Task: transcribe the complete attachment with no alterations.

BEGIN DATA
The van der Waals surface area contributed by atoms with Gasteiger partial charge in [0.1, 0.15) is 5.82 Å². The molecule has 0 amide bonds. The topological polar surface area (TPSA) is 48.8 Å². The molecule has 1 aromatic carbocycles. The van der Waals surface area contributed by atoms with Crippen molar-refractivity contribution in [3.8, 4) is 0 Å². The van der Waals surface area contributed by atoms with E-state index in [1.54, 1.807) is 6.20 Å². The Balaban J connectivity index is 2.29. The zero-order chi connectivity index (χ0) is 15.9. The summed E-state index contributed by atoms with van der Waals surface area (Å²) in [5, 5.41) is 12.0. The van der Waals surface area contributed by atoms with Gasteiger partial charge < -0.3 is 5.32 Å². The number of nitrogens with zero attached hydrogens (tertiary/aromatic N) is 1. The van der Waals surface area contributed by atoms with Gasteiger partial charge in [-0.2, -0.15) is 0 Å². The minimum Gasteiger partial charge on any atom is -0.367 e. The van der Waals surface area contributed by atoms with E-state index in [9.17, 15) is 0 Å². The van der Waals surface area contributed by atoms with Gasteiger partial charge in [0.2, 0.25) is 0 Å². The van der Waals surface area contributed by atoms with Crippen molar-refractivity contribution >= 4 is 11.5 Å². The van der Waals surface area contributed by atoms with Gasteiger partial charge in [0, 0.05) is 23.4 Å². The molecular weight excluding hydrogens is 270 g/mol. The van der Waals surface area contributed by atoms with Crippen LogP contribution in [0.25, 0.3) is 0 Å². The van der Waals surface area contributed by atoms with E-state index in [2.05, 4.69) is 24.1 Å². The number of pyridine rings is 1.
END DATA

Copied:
The van der Waals surface area contributed by atoms with Gasteiger partial charge in [0.1, 0.15) is 5.82 Å². The molecule has 0 amide bonds. The topological polar surface area (TPSA) is 48.8 Å². The molecule has 1 aromatic carbocycles. The van der Waals surface area contributed by atoms with Crippen molar-refractivity contribution in [3.8, 4) is 0 Å². The van der Waals surface area contributed by atoms with E-state index in [1.54, 1.807) is 6.20 Å². The Balaban J connectivity index is 2.29. The zero-order chi connectivity index (χ0) is 15.9. The summed E-state index contributed by atoms with van der Waals surface area (Å²) in [5, 5.41) is 12.0. The van der Waals surface area contributed by atoms with Gasteiger partial charge < -0.3 is 5.32 Å². The number of nitrogens with zero attached hydrogens (tertiary/aromatic N) is 1. The van der Waals surface area contributed by atoms with Gasteiger partial charge in [-0.2, -0.15) is 0 Å². The minimum Gasteiger partial charge on any atom is -0.367 e. The van der Waals surface area contributed by atoms with E-state index in [9.17, 15) is 0 Å². The van der Waals surface area contributed by atoms with Gasteiger partial charge in [0.2, 0.25) is 0 Å². The van der Waals surface area contributed by atoms with Crippen molar-refractivity contribution >= 4 is 11.5 Å². The van der Waals surface area contributed by atoms with Gasteiger partial charge in [0, 0.05) is 23.4 Å². The molecular weight excluding hydrogens is 270 g/mol. The van der Waals surface area contributed by atoms with Crippen LogP contribution in [0.25, 0.3) is 0 Å². The van der Waals surface area contributed by atoms with E-state index in [2.05, 4.69) is 24.1 Å². The number of pyridine rings is 1.